Manual:Wireless EAP-TLS using RouterOS with FreeRADIUS

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Applies to RouterOS: v6.41 +


Password-less (certificate based or private/public key based) authentication is great for security, though setting up is not always straight forward. This guide will show you how to set up WPA/WPA2 EAP-TLS authentication using RouterOS and FreeRADIUS. In this example we are going to use Debian and FreeRADIUS to process RADIUS requests, RouterOS as a RADIUS Client, RouterOS to generate required server/client certificates and RouterOS as a Wireless Client to connect to a WPA/WPA2 EAP-TLS secured network.

Alt text
EAP-TLS using FreeRADIUS and RouterOS


In this guide we are going to assume the following:

  • - our main gateway/Router-CA (going to be used to generate certificates, can be the same device as the Wireless AP)
  • - our FreeRADIUS Server
  • - our Wireless AP


In this example we are going to use a RouterOS device to generate required certificates, it is not required, but RouterOS is very convenient to generate certificates, use these commands on your Router-CA:

/certificate add name=LocalCA common-name= organization=MikroTik unit=testing key-size=4096 days-valid=3650 key-usage=crl-sign,key-cert-sign
/certificate add name=FreeRADIUS_Server common-name= organization=MikroTik unit=FreeRADIUS key-size=4096 days-valid=3650 key-usage=digital-signature,key-encipherment,tls-server
/certificate add name=FreeRADIUS_Client common-name=ROS1 organization=MikroTik unit=FreeRADIUS key-size=4096 days-valid=3650 key-usage=tls-client
/certificate sign LocalCA ca-crl-host= name=LocalCA
/certificate sign FreeRADIUS_Server ca=LocalCA name=FreeRADIUS_Server
/certificate sign FreeRADIUS_Client ca=LocalCA name=FreeRADIUS_Client
/certificate set FreeRADIUS_Server,FreeRADIUS_Client trusted=yes
/certificate export-certificate FreeRADIUS_Server export-passphrase=server_certificate_password_123
/certificate export-certificate FreeRADIUS_Client export-passphrase=client_certificate_password_123
/certificate export-certificate LocalCA

Note: Be sure to set the correct common-name for the FreeRADIUS Client device, this must match the supplicant-identity.

Download the following files and upload them to the appropriate destination:

  • cert_export_FreeRADIUS_Server.crt -> FreeRADIUS Server: /etc/ssl/FreeRADIUS/
  • cert_export_FreeRADIUS_Server.key -> FreeRADIUS Server: /etc/ssl/FreeRADIUS/
  • cert_export_LocalCA.crt -> FreeRADIUS Server: /etc/ssl/FreeRADIUS/
  • cert_export_LocalCA.crt -> Wireless Client: /
  • cert_export_FreeRADIUS_Client.crt -> Wireless Client: /
  • cert_export_FreeRADIUS_Client.key -> Wireless Client: /

FreeRADIUS Server

Here we are assuming you have already set up FreeRADIUS Server on your Debian box, below you can find the configuration file for /etc/freeradius/3.0/sites-enabled/default:

server {
    listen {
        type = auth
        port = 1812
        ipaddr =
    authorize {
        eap {
                ok = return
    preacct {
    accounting {
    session {
    post-auth {
        Post-Auth-Type REJECT {


Note: By default the inner-tunnel site is enabled, you might want to disable it since it can cause security issues.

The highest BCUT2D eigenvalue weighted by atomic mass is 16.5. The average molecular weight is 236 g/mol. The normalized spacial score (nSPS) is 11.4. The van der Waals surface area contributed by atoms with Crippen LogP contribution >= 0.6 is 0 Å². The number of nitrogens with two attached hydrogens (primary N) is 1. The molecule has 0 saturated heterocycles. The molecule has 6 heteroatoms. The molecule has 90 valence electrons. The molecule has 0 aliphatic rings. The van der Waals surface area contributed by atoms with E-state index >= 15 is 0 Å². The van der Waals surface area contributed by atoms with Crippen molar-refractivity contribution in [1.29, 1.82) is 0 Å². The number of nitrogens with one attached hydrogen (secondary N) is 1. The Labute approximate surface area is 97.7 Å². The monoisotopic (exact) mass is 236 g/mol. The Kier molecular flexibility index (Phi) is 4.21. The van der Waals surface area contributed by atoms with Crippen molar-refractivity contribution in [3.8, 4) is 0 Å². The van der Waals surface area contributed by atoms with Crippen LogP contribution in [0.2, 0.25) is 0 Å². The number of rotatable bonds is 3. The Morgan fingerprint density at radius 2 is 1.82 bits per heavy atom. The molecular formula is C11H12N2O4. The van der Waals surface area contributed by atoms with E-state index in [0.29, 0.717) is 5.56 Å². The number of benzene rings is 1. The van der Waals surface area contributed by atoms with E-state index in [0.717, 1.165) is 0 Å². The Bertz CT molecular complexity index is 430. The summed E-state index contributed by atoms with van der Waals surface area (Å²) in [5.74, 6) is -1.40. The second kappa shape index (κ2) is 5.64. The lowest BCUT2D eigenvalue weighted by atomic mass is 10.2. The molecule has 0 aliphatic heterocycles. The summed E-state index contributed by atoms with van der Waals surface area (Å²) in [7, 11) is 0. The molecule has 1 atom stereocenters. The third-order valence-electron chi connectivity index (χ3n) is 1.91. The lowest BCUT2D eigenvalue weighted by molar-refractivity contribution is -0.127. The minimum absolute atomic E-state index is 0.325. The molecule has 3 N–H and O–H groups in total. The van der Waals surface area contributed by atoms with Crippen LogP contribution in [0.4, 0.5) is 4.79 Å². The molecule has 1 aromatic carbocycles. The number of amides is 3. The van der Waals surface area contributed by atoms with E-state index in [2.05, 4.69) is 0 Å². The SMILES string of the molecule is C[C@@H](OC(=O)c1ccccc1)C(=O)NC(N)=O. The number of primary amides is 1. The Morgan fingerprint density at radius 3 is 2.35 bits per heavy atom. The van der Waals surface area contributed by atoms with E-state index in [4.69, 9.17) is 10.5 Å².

Configuration for /etc/freeradius/3.0/mods-enabled/eap:

eap {
        default_eap_type = tls
        timer_expire     = 60
        ignore_unknown_eap_types = no
        cisco_accounting_username_bug = no
        max_sessions = ${max_requests}
        tls-config tls-common {
                private_key_password = server_certificate_password_123
                private_key_file = /etc/ssl/FreeRADIUS/cert_export_FreeRADIUS_Serv$
                certificate_file = /etc/ssl/FreeRADIUS/cert_export_FreeRADIUS_Serv$
                ca_file = /etc/ssl/FreeRADIUS/cert_export_LocalCA.crt
                dh_file = ${certdir}/dh
                random_file = /dev/urandom
                ca_path = ${cadir}
                cipher_list = "DEFAULT"
                cipher_server_preference = no
                ecdh_curve = "prime256v1"
                cache {
                        enable = no
                        lifetime = 24 # hours
                ocsp {
                        enable = no
                        override_cert_url = yes
                        url = ""
        tls {
                tls = tls-common

Don't forgot to allow connections from our RAIDUS Client in /etc/freeradius/3.0/clients.conf:

client private-network-1 {
        ipaddr          =
        secret          = very_radius_secret_123

Restart the service:

systemctl restart freeradius.service

Wireless AP

Configure the RADIUS Client:

add address= secret=very_radius_secret_123 service=wireless

Setup the Wireless interface to use WPA2 EAP-TLS:

/interface wireless security-profiles
add authentication-types=wpa2-eap mode=dynamic-keys name=eap_tls_profile
/interface wireless
set wlan1 disabled=no mode=ap-bridge security-profile=eap_tls_profile ssid=WiFi

Wireless Client

Import the certificate files:

/certificate import file-name=cert_export_FreeRADIUS_Client.crt
/certificate import file-name=cert_export_FreeRADIUS_Client.key

Setup up the Wireless interface:

/interface wireless security-profiles
add authentication-types=wpa2-eap eap-methods=eap-tls mode=dynamic-keys name=eap_tls_profile supplicant-identity=ROS1 tls-certificate=cert_export_FreeRADIUS_Client.crt_0 tls-mode=verify-certificate
/interface wireless
set wlan1 disabled=no security-profile=eap_tls_profile ssid=WiFi

Note: Make sure the supplicant-identity matches the common-name when generated the certificate.

The Wireless Client should now be authenticated. That is it!